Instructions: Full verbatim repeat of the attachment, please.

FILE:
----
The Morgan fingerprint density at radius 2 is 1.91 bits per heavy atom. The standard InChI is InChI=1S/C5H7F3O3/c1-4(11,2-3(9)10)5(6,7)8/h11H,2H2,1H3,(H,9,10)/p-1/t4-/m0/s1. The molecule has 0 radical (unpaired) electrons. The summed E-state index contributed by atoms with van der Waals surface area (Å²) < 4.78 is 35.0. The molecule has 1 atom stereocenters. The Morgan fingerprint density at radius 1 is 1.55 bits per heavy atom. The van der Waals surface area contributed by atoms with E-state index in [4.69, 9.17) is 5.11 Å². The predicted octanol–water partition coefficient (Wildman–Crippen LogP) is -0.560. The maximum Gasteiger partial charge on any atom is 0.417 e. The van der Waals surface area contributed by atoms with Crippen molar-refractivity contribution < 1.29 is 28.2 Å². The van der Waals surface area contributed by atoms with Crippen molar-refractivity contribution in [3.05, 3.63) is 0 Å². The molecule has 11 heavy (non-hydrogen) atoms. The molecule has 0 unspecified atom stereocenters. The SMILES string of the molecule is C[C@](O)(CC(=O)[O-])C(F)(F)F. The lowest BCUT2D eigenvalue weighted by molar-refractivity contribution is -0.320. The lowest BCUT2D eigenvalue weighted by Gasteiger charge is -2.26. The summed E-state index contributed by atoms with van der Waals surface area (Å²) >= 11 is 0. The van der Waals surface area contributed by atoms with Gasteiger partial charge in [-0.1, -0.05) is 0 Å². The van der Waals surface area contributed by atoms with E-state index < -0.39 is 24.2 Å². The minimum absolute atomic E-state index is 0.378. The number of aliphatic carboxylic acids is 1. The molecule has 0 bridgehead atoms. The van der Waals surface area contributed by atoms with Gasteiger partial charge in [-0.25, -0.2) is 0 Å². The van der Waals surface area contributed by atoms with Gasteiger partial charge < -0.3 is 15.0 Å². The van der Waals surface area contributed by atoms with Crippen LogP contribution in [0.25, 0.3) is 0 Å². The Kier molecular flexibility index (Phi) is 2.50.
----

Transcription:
The Morgan fingerprint density at radius 2 is 1.91 bits per heavy atom. The standard InChI is InChI=1S/C5H7F3O3/c1-4(11,2-3(9)10)5(6,7)8/h11H,2H2,1H3,(H,9,10)/p-1/t4-/m0/s1. The molecule has 0 radical (unpaired) electrons. The summed E-state index contributed by atoms with van der Waals surface area (Å²) < 4.78 is 35.0. The molecule has 1 atom stereocenters. The Morgan fingerprint density at radius 1 is 1.55 bits per heavy atom. The van der Waals surface area contributed by atoms with E-state index in [4.69, 9.17) is 5.11 Å². The predicted octanol–water partition coefficient (Wildman–Crippen LogP) is -0.560. The maximum Gasteiger partial charge on any atom is 0.417 e. The van der Waals surface area contributed by atoms with Crippen molar-refractivity contribution < 1.29 is 28.2 Å². The van der Waals surface area contributed by atoms with Crippen molar-refractivity contribution in [3.05, 3.63) is 0 Å². The molecule has 11 heavy (non-hydrogen) atoms. The molecule has 0 unspecified atom stereocenters. The SMILES string of the molecule is C[C@](O)(CC(=O)[O-])C(F)(F)F. The lowest BCUT2D eigenvalue weighted by molar-refractivity contribution is -0.320. The lowest BCUT2D eigenvalue weighted by Gasteiger charge is -2.26. The summed E-state index contributed by atoms with van der Waals surface area (Å²) >= 11 is 0. The van der Waals surface area contributed by atoms with Gasteiger partial charge in [-0.1, -0.05) is 0 Å². The van der Waals surface area contributed by atoms with E-state index < -0.39 is 24.2 Å². The minimum absolute atomic E-state index is 0.378. The number of aliphatic carboxylic acids is 1. The molecule has 0 bridgehead atoms. The van der Waals surface area contributed by atoms with Gasteiger partial charge in [-0.25, -0.2) is 0 Å². The van der Waals surface area contributed by atoms with Gasteiger partial charge < -0.3 is 15.0 Å². The van der Waals surface area contributed by atoms with Crippen LogP contribution in [0.25, 0.3) is 0 Å². The Kier molecular flexibility index (Phi) is 2.50.